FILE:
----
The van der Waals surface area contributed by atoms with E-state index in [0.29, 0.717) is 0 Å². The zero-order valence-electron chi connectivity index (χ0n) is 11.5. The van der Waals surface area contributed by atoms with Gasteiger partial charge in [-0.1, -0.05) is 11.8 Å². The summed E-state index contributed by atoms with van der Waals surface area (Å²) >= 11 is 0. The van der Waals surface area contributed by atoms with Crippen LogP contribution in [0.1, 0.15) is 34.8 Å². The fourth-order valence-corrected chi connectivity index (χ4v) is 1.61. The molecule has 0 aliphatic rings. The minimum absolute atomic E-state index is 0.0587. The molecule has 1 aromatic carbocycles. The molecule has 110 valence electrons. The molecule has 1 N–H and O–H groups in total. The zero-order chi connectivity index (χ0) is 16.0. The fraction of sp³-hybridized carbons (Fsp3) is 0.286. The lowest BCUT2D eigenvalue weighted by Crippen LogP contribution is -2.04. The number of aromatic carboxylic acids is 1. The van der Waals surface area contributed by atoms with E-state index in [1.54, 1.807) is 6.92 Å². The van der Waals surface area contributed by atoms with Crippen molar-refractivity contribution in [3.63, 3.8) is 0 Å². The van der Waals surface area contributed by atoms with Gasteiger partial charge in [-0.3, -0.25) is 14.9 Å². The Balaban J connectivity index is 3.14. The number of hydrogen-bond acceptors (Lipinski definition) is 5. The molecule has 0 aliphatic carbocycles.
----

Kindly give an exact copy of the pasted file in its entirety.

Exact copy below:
The van der Waals surface area contributed by atoms with E-state index in [0.29, 0.717) is 0 Å². The zero-order valence-electron chi connectivity index (χ0n) is 11.5. The van der Waals surface area contributed by atoms with Gasteiger partial charge in [-0.1, -0.05) is 11.8 Å². The summed E-state index contributed by atoms with van der Waals surface area (Å²) >= 11 is 0. The van der Waals surface area contributed by atoms with Crippen LogP contribution in [0.1, 0.15) is 34.8 Å². The fourth-order valence-corrected chi connectivity index (χ4v) is 1.61. The molecule has 0 aliphatic rings. The minimum absolute atomic E-state index is 0.0587. The molecule has 1 aromatic carbocycles. The molecule has 110 valence electrons. The molecule has 1 N–H and O–H groups in total. The zero-order chi connectivity index (χ0) is 16.0. The fraction of sp³-hybridized carbons (Fsp3) is 0.286. The lowest BCUT2D eigenvalue weighted by Crippen LogP contribution is -2.04. The number of aromatic carboxylic acids is 1. The van der Waals surface area contributed by atoms with E-state index in [1.54, 1.807) is 6.92 Å². The van der Waals surface area contributed by atoms with Crippen molar-refractivity contribution in [3.63, 3.8) is 0 Å². The van der Waals surface area contributed by atoms with Gasteiger partial charge in [-0.3, -0.25) is 14.9 Å². The Balaban J connectivity index is 3.14. The number of hydrogen-bond acceptors (Lipinski definition) is 5. The molecule has 0 aliphatic carbocycles.